The panda from Kung Fu Panda… the Penguin from Madagascar… what’s next? The mouse from Ratatouille?
The panda in Kung Fu Panda was a blubbering fool initially but, with a few tweaks and modifications, he became a world beater. A person would have to be blind or completely out of the world of SEO to not see similarities between the Panda in the movie and the Panda update of Google. The story, unfortunately, is the same with the Penguin update of Google.
Penguins in the movie Madagascar were an overconfident lot who kept making mistakes but never admitted to them. The Penguin update from Google, according to many SEO experts is a big, fat mistake that Google would not admit to. Or is it?
Understanding What the Penguin Update Is
Writing content or buying content is an intrinsic part of online marketing. However, the content, whether purchased or self composed, needs to be of high quality and this is exactly what Google has been trying to enforce with its previously released Panda update and the recently revealed Penguin update.
While the Panda update was the carrot in that it focused on rewarding websites with great, unique and innovative content, the Penguin update is the stick as it aims at punishing websites and web pages practicing the fine art of spamming or over optimization.
In conjunction, these two algorithm updates from Google are supposed to encourage webmasters to follow the “quality guidelines” specified by Google. Google, with respect to its recent algorithm update, stated that the modifications are aimed at reducing the rankings of websites that tend to violate the specified guidelines from Google. In other words, all webmaster employing black hat SEO techniques will suffer from this update.
Was the Penguin Update Effective?
The big question, as is obvious, is simply if the Penguin update was successful. In one sentence, the jury is still out on the Penguin update. Now, it is likely that you are wondering that how can Google, the demigod of search engines, mess up. Well, the answer is that it has not.
The algorithm changes that Google has made have ended up doing exactly what they were made for i.e. punish the web spammers who target SEO more than high quality content. The problem is that the Penguin update has not gone down well with webmasters who have been writing content of high quality but have also been using these black hat SEO techniques.
The Plight of Webmasters Using Great Content with Spamming Techniques
As is obvious, these webmasters make noise on the fact that they are writing content of high quality, which, according to them, means that they follow Google’s quality guidelines. The majority of these webmasters are niche website owners. Niche websites are websites with a single objective of making money. Even though there are niche websites that are genuine content providers, the majority have been using spamming techniques to get Google ranks and visitors.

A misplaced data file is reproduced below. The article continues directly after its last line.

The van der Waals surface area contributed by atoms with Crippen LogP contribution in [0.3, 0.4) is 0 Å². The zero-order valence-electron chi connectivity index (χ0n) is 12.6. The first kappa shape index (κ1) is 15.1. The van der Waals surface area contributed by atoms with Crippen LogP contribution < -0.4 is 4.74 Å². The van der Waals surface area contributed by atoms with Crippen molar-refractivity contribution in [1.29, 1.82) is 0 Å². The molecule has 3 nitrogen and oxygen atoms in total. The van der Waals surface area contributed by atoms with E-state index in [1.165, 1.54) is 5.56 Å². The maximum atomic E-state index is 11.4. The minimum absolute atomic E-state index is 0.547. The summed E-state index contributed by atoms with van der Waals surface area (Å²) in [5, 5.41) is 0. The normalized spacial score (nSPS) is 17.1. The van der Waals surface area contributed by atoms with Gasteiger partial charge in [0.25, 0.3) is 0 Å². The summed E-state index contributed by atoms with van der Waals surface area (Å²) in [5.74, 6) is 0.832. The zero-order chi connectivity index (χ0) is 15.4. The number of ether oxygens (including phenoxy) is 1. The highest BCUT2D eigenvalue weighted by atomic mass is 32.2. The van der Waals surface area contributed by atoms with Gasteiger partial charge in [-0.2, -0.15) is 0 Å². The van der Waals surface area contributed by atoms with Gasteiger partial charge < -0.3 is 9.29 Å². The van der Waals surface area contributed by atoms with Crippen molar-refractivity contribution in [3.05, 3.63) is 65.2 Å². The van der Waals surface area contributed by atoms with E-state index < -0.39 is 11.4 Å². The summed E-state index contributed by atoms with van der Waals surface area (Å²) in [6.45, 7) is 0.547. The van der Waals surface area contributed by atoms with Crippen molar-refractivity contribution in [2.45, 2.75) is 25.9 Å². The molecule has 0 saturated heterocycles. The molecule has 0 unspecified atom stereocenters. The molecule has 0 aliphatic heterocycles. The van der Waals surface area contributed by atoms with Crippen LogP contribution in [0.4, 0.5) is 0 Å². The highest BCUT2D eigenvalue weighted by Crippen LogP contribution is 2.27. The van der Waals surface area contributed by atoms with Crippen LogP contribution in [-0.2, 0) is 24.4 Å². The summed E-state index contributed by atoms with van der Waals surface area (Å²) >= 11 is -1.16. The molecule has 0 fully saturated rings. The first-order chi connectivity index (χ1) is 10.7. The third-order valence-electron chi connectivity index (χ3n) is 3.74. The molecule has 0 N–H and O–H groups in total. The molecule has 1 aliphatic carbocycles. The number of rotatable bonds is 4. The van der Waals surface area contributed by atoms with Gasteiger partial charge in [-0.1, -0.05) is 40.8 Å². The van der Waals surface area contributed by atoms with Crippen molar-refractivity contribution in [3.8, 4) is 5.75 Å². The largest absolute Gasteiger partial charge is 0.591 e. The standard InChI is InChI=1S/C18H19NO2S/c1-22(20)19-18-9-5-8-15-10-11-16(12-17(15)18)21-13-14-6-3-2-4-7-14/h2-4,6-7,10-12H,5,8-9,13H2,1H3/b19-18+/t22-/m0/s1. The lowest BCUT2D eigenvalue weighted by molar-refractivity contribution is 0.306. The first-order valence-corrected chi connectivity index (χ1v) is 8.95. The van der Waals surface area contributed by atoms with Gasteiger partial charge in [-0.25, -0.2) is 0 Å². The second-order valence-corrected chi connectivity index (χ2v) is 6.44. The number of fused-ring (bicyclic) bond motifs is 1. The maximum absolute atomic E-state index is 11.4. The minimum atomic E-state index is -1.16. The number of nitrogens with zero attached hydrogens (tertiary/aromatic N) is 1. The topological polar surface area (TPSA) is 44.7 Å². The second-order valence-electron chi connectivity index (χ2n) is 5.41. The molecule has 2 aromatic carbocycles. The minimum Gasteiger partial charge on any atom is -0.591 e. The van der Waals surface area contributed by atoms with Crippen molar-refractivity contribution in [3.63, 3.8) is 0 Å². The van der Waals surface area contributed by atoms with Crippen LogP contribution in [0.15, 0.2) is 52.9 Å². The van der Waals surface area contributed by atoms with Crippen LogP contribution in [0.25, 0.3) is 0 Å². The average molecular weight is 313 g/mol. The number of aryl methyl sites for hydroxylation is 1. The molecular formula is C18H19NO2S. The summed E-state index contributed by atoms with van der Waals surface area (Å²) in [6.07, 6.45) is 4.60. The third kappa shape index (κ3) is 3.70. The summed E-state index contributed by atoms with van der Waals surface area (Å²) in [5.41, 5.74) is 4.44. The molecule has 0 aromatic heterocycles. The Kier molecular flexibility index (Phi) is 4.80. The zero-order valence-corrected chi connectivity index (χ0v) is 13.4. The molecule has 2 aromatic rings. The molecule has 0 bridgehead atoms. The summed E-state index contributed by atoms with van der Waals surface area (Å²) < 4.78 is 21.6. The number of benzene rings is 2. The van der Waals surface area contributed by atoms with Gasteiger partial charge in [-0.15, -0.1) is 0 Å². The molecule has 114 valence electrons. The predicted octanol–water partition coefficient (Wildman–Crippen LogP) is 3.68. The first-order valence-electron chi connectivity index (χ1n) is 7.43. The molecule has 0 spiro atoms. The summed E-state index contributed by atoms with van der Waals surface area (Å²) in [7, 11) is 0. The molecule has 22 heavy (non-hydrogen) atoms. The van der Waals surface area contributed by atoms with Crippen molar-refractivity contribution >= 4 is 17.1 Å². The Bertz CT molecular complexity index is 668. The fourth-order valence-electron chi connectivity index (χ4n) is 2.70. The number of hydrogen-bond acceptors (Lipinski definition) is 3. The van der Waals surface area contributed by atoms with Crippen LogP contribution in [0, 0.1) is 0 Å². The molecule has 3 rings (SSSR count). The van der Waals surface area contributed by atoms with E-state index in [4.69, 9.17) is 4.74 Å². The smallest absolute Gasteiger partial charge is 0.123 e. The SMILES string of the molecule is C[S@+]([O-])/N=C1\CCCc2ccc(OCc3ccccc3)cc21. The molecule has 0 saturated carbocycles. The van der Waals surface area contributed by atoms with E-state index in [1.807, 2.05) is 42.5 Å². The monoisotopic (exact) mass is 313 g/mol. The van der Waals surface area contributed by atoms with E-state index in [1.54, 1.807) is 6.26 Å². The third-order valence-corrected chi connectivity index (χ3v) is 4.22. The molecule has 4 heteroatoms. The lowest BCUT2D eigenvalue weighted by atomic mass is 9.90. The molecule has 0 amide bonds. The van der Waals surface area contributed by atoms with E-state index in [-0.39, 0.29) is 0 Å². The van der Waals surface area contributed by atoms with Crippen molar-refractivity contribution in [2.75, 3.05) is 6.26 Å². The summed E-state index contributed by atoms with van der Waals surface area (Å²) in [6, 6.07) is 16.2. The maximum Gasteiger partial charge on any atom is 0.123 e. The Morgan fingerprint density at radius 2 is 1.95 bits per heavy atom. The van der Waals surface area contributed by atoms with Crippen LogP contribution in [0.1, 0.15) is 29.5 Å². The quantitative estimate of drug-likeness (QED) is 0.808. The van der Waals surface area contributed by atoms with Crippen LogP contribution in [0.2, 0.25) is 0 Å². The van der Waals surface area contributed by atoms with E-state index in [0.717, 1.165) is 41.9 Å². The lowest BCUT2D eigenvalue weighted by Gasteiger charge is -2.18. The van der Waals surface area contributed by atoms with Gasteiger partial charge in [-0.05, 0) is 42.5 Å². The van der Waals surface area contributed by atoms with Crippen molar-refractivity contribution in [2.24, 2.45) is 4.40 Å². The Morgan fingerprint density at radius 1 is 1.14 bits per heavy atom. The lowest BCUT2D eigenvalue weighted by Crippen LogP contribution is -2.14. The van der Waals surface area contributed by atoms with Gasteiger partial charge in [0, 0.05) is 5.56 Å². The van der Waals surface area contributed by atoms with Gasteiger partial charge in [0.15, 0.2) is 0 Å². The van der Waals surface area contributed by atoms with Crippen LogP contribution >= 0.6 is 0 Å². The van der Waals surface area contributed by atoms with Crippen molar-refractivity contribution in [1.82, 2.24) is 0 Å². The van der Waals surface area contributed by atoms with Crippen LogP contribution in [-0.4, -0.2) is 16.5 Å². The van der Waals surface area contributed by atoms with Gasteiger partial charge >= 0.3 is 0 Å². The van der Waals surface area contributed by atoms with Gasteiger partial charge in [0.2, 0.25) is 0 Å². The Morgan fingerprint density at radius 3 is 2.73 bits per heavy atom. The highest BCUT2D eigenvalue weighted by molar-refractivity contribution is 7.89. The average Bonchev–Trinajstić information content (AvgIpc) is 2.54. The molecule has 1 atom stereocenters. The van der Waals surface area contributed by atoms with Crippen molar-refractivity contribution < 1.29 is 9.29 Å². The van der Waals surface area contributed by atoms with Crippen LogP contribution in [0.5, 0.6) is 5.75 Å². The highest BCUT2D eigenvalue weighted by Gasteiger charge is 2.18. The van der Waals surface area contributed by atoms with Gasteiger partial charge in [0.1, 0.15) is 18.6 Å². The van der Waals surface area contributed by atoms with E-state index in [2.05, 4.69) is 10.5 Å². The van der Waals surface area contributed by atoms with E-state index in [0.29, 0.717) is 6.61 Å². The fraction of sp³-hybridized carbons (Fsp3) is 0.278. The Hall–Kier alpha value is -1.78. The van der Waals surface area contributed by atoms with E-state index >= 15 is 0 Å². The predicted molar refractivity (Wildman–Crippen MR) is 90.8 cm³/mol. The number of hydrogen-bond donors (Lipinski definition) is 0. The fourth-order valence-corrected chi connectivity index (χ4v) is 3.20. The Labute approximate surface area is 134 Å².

Needless to say, Google’s new algorithm changes have pinpointed these websites and snuffed them out. While the intention may have been good from Google i.e. to promote writing content of high quality or people who buy content from serious professionals, the fallout is that certain high quality websites have taken a beating as well.
Websites that have taken a beating despite writing content of good quality have most probably suffered this fate because some part of their SEO strategy includes spamming. This could be spun content distribution, blog comment spam or even link purchases.
Madagascar Penguins Had Multiple Movies, Penguin Update Will Have Multiple Revisions
As mentioned above, the jury is still out on the Penguin update of Google and the reason for this is simply that there would be multiple tweaks and modifications to it in the future. The Panda update took time to become relatively perfect and so will the Penguin update. One can expect a number of updates or refreshes to the Penguin update in the following few weeks.
In fact, owing to the hullaballoo that many webmasters have made on forums everywhere and the sheer number of complaints that Google has received, the search engine giant has come forth with a special feedback form. Google has, basically, provided suffering webmasters with a lifeline by asking them to fill up this form if they think that the Penguin update has hit their websites wrongly.
Genuinely wronged victims will fill up this form and may even get some relief but it would also be safe to assume that, of the number of people who are actually making noise about the Penguin update, only a small percentage will actually fill this form. Only time will tell how many umbrages were genuine and how many were feigned.